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Microsoft for Startups and Nvidia’s Inception program for AI startups are coming together to better serve scaling businesses that use AI or machine learning. Starting today, eligible Nvidia Inception startups can get up to $120,000 in Azure cloud credits and sell their products alongside Microsoft’s sales team and its partners.
Concurrently, any Microsoft for Startups company is eligible to receive GPU usage guidance, free access to Deep Learning Institute courses and the DevTalk community forum, and discount rates on hardware like Titan GPU accelerators or DGX systems.
Microsoft for Startups has hundreds of partnerships with startup-enabling organizations, but this the first of its kind with a technology provider focused specifically on AI, a company spokesperson told VentureBeat in an email.
The Nvidia AI Inception program is one of the most extensive in the world. Since launch in 2016, the service has been utilized by more than 5,000 companies worldwide.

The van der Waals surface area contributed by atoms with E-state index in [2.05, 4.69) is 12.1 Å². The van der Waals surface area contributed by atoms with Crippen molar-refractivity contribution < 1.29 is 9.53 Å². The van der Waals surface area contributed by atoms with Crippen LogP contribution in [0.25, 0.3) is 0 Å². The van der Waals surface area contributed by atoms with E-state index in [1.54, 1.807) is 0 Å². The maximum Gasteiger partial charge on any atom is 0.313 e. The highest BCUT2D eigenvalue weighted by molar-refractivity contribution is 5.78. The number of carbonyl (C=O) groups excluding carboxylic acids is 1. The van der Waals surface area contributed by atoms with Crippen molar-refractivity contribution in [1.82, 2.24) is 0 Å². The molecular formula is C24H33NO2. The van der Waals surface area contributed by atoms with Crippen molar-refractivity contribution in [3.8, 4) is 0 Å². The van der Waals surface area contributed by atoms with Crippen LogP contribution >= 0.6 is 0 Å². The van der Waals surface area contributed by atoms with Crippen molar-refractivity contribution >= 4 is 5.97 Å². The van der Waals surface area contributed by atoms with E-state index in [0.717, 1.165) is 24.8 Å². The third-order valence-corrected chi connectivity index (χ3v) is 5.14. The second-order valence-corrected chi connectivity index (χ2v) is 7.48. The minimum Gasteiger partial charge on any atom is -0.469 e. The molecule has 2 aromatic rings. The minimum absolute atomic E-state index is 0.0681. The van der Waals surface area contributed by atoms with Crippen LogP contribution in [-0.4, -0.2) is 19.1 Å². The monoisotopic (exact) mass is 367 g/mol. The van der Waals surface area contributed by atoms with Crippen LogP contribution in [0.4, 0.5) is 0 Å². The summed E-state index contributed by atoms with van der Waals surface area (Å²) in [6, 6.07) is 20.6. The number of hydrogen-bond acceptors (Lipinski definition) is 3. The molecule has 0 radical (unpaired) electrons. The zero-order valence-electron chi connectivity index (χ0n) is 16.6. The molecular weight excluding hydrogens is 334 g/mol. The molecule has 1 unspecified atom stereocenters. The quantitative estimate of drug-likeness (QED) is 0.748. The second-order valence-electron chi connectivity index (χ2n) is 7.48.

The Microsoft for Startups program was created in 2018 with a $500 million startup funding commitment. The program is now active in 59 countries around the world and is committed to supplying startups with $1 billion in financial support by the end of 2020.
The news was shared today at the Slush tech conference in Helsinki, Finland. A McKinsey Global Institute analysis earlier this year found that Finland is one of the nations most prepared to excel in the age of AI.
Like FbStart or Google’s Launchpad accelerator, the Microsoft for Startups program gives fledgling companies access to mentorship and advisors as well as cloud storage and compute. Unlike others, Microsoft for Startups can offer to co-sell or do joint sales with startup partners.
In other news about ways developers find support, last week at the GitHub Universe conference in San Francisco, GitHub introduced Sponsors for teams, a way for people to provide ongoing financial support to contributors to open source projects.
This is the latest example of Nvidia and Microsoft teaming up in recent weeks. On Monday, Microsoft launched Azure cloud instances for supercomputing powered by Nvidia’s Tesla V100 GPU. Last month in anticipation of the growth of 5G, the two paired up to grow cloud computing for edge devices to share data.
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